Siting Help from Sea Ranch Architect Donlyn Lyndon

By Dan Gregory

Think about how your plan's windows and porches capture views, sun, shade, and breezes. This is the Alice Wingwall/Donlyn Lyndon residence at Sea Ranch (image courtesy Environmental Design Archives, U. C. Berkeley).

I asked the eminent architect Donlyn Lyndon — one of the designers of Sea Ranch (and author of the definitive book about it),  co-author with Charles Moore and Gerald Allen of the influential The Place of Houses, and Emeritus Professor of Architecture at U. C. Berkeley — for siting advice. Here’s what he wrote:

“Siting is about Making Places. Siting is about making connections — to the ground; to the sky; to neighbors; to existing vegetation; to water and its flows, both natural and channeled; to the sun and the wind; to transportation.

Siting is making the most of your surroundings; finding the best places to be for various activities, inside and out.” He wants you to think creatively about the site even before you start looking for a house plan.

The first step is to examine your site, imagine being in it in various ways and at differing times of day and season. Make careful note of levels and change/slope of the ground. Get a sense of its dimensions by positioning yourself in ways that you expect to interact with people and measuring the distances.”

I would add that a way to start thinking about such connections would be to find a few plans that already show some sort of site relationship,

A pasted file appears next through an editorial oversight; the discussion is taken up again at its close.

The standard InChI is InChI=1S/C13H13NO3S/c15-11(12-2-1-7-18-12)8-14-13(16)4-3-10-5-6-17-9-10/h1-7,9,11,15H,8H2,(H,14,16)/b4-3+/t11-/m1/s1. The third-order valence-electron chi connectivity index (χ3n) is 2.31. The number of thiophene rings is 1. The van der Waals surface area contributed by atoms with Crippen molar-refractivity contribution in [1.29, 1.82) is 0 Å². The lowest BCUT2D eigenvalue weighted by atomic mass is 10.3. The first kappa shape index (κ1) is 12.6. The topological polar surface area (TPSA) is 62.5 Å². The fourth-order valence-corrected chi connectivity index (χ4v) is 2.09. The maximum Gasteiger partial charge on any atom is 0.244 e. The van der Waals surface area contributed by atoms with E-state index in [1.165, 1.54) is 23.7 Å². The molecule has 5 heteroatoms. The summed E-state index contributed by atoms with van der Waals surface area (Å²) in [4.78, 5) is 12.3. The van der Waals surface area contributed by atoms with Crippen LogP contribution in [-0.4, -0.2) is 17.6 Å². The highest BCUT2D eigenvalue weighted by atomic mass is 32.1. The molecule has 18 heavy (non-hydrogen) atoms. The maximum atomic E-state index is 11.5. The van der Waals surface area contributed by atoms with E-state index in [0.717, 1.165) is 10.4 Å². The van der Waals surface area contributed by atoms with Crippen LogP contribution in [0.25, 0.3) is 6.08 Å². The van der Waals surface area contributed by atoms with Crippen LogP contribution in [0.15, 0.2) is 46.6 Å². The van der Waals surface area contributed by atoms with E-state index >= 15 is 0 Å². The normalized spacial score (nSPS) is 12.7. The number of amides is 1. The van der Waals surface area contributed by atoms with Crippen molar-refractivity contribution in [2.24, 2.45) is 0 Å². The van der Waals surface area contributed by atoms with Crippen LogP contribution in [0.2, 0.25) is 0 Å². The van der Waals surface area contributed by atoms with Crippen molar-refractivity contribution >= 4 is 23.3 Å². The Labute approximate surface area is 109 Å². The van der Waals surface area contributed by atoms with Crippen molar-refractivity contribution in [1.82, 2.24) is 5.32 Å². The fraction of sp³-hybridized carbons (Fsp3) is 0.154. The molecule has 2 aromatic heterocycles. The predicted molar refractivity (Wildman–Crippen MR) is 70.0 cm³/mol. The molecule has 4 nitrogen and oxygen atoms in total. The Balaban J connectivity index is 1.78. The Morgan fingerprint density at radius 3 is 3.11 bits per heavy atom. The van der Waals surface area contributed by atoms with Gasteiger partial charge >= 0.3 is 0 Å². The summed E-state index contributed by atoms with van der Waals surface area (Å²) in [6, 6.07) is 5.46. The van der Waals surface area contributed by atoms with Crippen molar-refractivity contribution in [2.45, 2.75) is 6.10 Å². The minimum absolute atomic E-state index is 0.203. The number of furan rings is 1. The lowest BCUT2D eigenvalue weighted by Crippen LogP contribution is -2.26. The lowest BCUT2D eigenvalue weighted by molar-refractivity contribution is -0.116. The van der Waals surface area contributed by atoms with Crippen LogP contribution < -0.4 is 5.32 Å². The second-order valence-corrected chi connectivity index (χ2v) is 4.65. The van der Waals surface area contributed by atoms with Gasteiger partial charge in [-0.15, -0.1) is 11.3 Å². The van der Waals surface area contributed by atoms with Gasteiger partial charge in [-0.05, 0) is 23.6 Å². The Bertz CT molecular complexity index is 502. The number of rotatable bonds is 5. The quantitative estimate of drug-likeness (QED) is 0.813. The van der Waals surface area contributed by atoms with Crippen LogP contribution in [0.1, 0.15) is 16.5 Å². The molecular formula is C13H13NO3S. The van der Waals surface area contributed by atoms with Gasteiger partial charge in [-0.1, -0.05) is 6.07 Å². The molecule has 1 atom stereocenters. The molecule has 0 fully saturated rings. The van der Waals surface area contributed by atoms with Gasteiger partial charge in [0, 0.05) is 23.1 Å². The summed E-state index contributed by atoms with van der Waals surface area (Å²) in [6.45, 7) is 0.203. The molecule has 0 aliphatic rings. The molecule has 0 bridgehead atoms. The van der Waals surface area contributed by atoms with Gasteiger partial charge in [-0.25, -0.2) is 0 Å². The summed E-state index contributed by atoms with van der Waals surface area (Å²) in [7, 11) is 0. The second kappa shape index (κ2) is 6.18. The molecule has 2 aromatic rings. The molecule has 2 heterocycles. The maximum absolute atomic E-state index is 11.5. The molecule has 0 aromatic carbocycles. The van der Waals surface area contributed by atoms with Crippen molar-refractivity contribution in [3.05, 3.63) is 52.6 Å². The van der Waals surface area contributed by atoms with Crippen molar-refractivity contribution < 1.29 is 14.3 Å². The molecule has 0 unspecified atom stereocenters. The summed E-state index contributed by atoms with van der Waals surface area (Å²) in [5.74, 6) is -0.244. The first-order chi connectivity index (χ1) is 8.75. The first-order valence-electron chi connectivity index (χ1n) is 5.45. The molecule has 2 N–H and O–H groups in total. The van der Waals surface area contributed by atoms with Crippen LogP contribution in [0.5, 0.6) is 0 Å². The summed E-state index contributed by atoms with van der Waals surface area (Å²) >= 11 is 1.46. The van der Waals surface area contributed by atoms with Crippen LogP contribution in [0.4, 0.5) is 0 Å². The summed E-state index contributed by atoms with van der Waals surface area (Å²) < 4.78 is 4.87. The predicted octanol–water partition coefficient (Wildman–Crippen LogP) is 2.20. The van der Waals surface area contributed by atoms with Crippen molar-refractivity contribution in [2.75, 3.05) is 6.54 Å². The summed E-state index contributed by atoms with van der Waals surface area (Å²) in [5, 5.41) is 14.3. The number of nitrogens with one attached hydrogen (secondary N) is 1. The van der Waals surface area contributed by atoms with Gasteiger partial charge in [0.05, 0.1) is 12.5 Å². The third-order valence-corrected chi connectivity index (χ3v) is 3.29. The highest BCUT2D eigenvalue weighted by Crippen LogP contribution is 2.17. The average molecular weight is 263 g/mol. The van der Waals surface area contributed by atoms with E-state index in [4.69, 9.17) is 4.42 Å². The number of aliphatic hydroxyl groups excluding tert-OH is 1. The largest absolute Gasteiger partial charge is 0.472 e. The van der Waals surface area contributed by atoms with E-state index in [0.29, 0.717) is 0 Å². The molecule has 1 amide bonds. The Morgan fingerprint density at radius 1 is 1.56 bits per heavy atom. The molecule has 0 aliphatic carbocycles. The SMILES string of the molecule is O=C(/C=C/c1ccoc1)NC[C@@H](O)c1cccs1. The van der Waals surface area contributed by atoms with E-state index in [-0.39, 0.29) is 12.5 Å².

the way Ross Anderson’s Ranch House Plan 433-2 wraps around a courtyard;  or the way Peter Brachvogel and Stella Carosso’s Whitehall Plan 479-8 uses porches and dormers to capture views; or the way Daniel E. Bush’s Modern Living Plan 460-3 opens to a variety of outdoor spaces, or the way Dan Tyree's Modern Hill Home Plan 64-166 takes advantage of a slope with a stair-stepped design.

Donlyn sums up his recipe for siting success:

”Choose a house plan not just on what looks good to you, but on what plan will do three things:

1. Make rooms in the right places on the site.

2. Make best advantage of your site and its views, outlooks/connections.

3. Make sense with your neighbor/neighborhood, add value to the place.

Then start imagining how that plan can best fit on the site, given the findings above. Make several different arrangements of the house on the land and imagine what might eventually be added to the site.”  (You can find more detailed analysis of siting principles in his Place of Houses book.)

Originally Published in Eye On Design

Mon Aug 05 00:00:00 PDT 2013